Two popular uses for pop-ups are to generate leads and drive conversions. Marketers often use them to capture email addresses from visitors or to remind visitors to convert before leaving (such as in the image below).
There are a few strategies that you can use to help make your pop-ups more relevant and less intrusive:
- Timing: Time a pop-up to display only when a user shows certain behaviors such as mouse scrolling, intent to exit, landing on a page, clicking a specific link, or hovering over a specific part of the page. Make sure the content of the message is relevant to the action taken or the individual person.
- Personalized content: Tailor the content of the message to each individual’s preferences or behaviors. For example, your exit message (one that displays when a visitor is about to the leave the site) could show products that the visitor was most engaged with during her session. This serves to remind her of products she was interested in, hopefully leading her to re-engage.
- Contextual targeting: Target your pop-ups to visitors based on their referral source, location, or other attribute. When the message has the same frame of reference as the content they’ve already been consuming, it is more compelling and engaging.
- Lightbox effect: If the information you’re looking to convey with a pop-up is particularly important, a lightbox effect (also called a “modal”) – which grays out the rest of the page – is a good way to focus the visitor’s attention on your message and desired action.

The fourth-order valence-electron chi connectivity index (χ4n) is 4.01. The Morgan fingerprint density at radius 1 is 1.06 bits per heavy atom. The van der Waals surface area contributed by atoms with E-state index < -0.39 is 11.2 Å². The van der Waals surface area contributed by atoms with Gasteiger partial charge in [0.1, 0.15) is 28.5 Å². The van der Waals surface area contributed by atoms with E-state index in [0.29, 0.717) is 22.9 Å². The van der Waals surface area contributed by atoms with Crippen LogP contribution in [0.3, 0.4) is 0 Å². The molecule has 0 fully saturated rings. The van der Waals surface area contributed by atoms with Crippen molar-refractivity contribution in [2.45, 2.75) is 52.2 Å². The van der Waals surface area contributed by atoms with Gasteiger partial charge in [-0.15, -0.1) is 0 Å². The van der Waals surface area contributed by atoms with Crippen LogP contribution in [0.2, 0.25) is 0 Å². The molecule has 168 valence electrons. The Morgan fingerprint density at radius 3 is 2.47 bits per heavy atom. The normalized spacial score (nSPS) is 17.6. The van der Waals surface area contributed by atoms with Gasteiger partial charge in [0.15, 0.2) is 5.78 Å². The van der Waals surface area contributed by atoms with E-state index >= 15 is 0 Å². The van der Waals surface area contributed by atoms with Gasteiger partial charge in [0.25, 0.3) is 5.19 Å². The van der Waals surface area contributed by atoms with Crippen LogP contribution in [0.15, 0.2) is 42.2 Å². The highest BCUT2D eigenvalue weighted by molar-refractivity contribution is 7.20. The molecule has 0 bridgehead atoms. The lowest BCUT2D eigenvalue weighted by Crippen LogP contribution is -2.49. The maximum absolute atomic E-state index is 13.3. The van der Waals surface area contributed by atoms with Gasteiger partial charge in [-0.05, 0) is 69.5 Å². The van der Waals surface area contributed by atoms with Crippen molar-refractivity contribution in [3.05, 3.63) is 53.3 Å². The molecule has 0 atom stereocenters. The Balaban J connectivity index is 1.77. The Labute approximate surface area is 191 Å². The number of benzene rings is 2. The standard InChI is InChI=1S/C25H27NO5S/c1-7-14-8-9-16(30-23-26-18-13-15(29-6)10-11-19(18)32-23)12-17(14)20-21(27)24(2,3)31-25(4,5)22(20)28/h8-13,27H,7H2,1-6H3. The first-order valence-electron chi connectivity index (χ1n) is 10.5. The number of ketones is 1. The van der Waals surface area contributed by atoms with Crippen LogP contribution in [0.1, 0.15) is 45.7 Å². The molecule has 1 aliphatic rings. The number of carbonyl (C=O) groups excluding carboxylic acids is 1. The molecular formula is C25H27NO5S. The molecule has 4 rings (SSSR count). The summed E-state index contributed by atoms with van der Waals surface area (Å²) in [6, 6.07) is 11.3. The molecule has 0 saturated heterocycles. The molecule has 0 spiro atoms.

As you plan new pop-ups, make sure to evaluate your existing experience to ensure that you don’t have too many pop-ups running at once. And always test your pop-ups to determine if they’re effective. Consider trying different copy, images, CTAs, or message types if you don’t see the impact you expected.
To execute a successful personalization program, you need a foundational understanding of personalization message and experience types. Here’s a quick recap:
- Inline content: Completely new sections added within a page, enabling a seamless experience so visitors generally don’t know any personalization is taking place.
- In-page edits: Changes, removals or swapping out of existing page content. As with inline content, in-line edits are well suited for seamless and subtle personalized experiences.
- Infobars: Persistent messages that appear at the top or bottom of a page, often used for reminders.
- Callouts: Messages that highlight a specific area or feature of a site or app. They are often used to point out new features or provide more information about a section of a page.
- Pop-ups: Messages that appear on top of the content on a user’s screen, which can be very effective at catching attention but may be perceived as intrusive.
All five of these are easy to build and implement with the right solution. Remember that each type has its unique strengths and ideal use cases. It’s always important to test your theories of what will work best for your own site visitors or app users. To learn more about how Evergage can help you get started with personalization, request a demo today.